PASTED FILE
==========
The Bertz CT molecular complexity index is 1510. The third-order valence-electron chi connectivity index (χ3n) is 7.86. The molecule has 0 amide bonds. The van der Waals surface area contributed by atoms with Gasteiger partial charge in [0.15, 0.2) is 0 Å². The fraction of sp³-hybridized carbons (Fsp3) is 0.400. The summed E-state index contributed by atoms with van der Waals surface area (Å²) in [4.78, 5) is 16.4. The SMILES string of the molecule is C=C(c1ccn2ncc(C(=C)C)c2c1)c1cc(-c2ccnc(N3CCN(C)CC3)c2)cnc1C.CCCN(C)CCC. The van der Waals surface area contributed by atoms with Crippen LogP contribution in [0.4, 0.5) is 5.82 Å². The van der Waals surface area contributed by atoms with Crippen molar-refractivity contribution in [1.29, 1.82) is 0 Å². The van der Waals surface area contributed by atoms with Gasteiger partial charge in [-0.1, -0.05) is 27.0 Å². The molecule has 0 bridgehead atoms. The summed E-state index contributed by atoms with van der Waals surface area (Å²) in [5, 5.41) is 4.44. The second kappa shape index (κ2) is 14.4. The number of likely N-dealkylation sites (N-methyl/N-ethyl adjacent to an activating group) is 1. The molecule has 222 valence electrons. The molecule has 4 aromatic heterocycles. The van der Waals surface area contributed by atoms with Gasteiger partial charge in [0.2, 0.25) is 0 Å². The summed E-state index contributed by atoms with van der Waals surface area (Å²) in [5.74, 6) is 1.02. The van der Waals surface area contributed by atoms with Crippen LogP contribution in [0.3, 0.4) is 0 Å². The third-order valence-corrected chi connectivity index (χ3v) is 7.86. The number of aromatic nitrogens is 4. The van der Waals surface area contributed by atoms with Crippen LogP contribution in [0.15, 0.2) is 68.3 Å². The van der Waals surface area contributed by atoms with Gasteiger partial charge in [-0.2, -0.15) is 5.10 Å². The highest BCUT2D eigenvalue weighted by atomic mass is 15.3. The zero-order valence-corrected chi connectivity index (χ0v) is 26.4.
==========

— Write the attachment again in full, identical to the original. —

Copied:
The Bertz CT molecular complexity index is 1510. The third-order valence-electron chi connectivity index (χ3n) is 7.86. The molecule has 0 amide bonds. The van der Waals surface area contributed by atoms with Gasteiger partial charge in [0.15, 0.2) is 0 Å². The fraction of sp³-hybridized carbons (Fsp3) is 0.400. The summed E-state index contributed by atoms with van der Waals surface area (Å²) in [4.78, 5) is 16.4. The SMILES string of the molecule is C=C(c1ccn2ncc(C(=C)C)c2c1)c1cc(-c2ccnc(N3CCN(C)CC3)c2)cnc1C.CCCN(C)CCC. The van der Waals surface area contributed by atoms with Crippen LogP contribution in [0.4, 0.5) is 5.82 Å². The van der Waals surface area contributed by atoms with Crippen molar-refractivity contribution in [1.29, 1.82) is 0 Å². The van der Waals surface area contributed by atoms with Gasteiger partial charge in [-0.1, -0.05) is 27.0 Å². The molecule has 0 bridgehead atoms. The summed E-state index contributed by atoms with van der Waals surface area (Å²) in [5, 5.41) is 4.44. The second kappa shape index (κ2) is 14.4. The number of likely N-dealkylation sites (N-methyl/N-ethyl adjacent to an activating group) is 1. The molecule has 222 valence electrons. The molecule has 4 aromatic heterocycles. The van der Waals surface area contributed by atoms with Gasteiger partial charge in [0.2, 0.25) is 0 Å². The summed E-state index contributed by atoms with van der Waals surface area (Å²) in [5.74, 6) is 1.02. The van der Waals surface area contributed by atoms with Crippen LogP contribution in [0.3, 0.4) is 0 Å². The third-order valence-corrected chi connectivity index (χ3v) is 7.86. The number of aromatic nitrogens is 4. The van der Waals surface area contributed by atoms with Crippen LogP contribution in [0.15, 0.2) is 68.3 Å². The van der Waals surface area contributed by atoms with Gasteiger partial charge in [-0.2, -0.15) is 5.10 Å². The highest BCUT2D eigenvalue weighted by atomic mass is 15.3. The zero-order valence-corrected chi connectivity index (χ0v) is 26.4.